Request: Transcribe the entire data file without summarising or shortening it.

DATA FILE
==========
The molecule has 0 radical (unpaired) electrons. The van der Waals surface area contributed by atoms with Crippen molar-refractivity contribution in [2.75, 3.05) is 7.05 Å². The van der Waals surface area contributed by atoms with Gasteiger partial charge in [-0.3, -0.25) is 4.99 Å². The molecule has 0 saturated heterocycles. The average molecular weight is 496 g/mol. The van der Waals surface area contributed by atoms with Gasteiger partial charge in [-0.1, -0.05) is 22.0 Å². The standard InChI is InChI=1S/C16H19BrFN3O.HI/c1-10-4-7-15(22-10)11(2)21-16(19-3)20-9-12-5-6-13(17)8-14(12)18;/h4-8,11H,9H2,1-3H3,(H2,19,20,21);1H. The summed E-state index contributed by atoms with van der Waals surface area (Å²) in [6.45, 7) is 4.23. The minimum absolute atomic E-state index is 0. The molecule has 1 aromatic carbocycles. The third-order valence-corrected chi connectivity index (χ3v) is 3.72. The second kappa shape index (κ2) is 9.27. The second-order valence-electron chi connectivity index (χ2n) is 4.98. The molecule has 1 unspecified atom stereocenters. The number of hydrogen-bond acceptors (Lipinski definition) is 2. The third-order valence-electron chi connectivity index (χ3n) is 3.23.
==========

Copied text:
The molecule has 0 radical (unpaired) electrons. The van der Waals surface area contributed by atoms with Crippen molar-refractivity contribution in [2.75, 3.05) is 7.05 Å². The van der Waals surface area contributed by atoms with Gasteiger partial charge in [-0.3, -0.25) is 4.99 Å². The molecule has 0 saturated heterocycles. The average molecular weight is 496 g/mol. The van der Waals surface area contributed by atoms with Gasteiger partial charge in [-0.1, -0.05) is 22.0 Å². The standard InChI is InChI=1S/C16H19BrFN3O.HI/c1-10-4-7-15(22-10)11(2)21-16(19-3)20-9-12-5-6-13(17)8-14(12)18;/h4-8,11H,9H2,1-3H3,(H2,19,20,21);1H. The summed E-state index contributed by atoms with van der Waals surface area (Å²) in [6.45, 7) is 4.23. The minimum absolute atomic E-state index is 0. The molecule has 1 aromatic carbocycles. The third-order valence-corrected chi connectivity index (χ3v) is 3.72. The second kappa shape index (κ2) is 9.27. The second-order valence-electron chi connectivity index (χ2n) is 4.98. The molecule has 1 unspecified atom stereocenters. The number of hydrogen-bond acceptors (Lipinski definition) is 2. The third-order valence-electron chi connectivity index (χ3n) is 3.23.